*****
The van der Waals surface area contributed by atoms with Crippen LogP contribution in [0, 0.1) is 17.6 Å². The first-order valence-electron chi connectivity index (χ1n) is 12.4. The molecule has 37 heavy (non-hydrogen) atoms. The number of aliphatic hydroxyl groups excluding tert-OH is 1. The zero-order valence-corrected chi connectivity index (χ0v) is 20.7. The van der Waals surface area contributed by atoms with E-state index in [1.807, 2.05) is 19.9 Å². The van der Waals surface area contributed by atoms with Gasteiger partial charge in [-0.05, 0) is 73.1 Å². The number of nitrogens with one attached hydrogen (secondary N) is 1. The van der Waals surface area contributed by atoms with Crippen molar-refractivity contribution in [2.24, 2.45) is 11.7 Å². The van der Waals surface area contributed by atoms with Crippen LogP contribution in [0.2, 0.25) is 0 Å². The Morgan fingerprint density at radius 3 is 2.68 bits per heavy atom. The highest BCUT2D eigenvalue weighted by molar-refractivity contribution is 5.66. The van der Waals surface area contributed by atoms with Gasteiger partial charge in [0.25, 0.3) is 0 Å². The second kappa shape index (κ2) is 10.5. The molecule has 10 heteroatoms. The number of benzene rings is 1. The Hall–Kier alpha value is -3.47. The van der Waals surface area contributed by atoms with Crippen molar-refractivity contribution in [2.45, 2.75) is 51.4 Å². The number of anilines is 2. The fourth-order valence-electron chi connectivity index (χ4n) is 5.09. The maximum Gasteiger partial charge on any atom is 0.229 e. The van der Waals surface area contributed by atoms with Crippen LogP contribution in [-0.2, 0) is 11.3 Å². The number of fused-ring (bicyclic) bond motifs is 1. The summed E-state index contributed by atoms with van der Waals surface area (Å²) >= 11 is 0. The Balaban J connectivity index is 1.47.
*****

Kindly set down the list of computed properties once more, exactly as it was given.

The van der Waals surface area contributed by atoms with Crippen LogP contribution in [0, 0.1) is 17.6 Å². The first-order valence-electron chi connectivity index (χ1n) is 12.4. The molecule has 37 heavy (non-hydrogen) atoms. The number of aliphatic hydroxyl groups excluding tert-OH is 1. The zero-order valence-corrected chi connectivity index (χ0v) is 20.7. The van der Waals surface area contributed by atoms with E-state index in [1.807, 2.05) is 19.9 Å². The van der Waals surface area contributed by atoms with Gasteiger partial charge in [-0.05, 0) is 73.1 Å². The number of nitrogens with one attached hydrogen (secondary N) is 1. The van der Waals surface area contributed by atoms with Crippen molar-refractivity contribution in [2.24, 2.45) is 11.7 Å². The van der Waals surface area contributed by atoms with Crippen LogP contribution in [0.2, 0.25) is 0 Å². The Morgan fingerprint density at radius 3 is 2.68 bits per heavy atom. The highest BCUT2D eigenvalue weighted by molar-refractivity contribution is 5.66. The van der Waals surface area contributed by atoms with Gasteiger partial charge in [0.25, 0.3) is 0 Å². The second kappa shape index (κ2) is 10.5. The molecule has 10 heteroatoms. The number of benzene rings is 1. The Hall–Kier alpha value is -3.47. The van der Waals surface area contributed by atoms with Crippen molar-refractivity contribution in [2.45, 2.75) is 51.4 Å². The number of anilines is 2. The fourth-order valence-electron chi connectivity index (χ4n) is 5.09. The maximum Gasteiger partial charge on any atom is 0.229 e. The van der Waals surface area contributed by atoms with Crippen LogP contribution in [-0.2, 0) is 11.3 Å². The number of fused-ring (bicyclic) bond motifs is 1. The summed E-state index contributed by atoms with van der Waals surface area (Å²) >= 11 is 0. The Balaban J connectivity index is 1.47.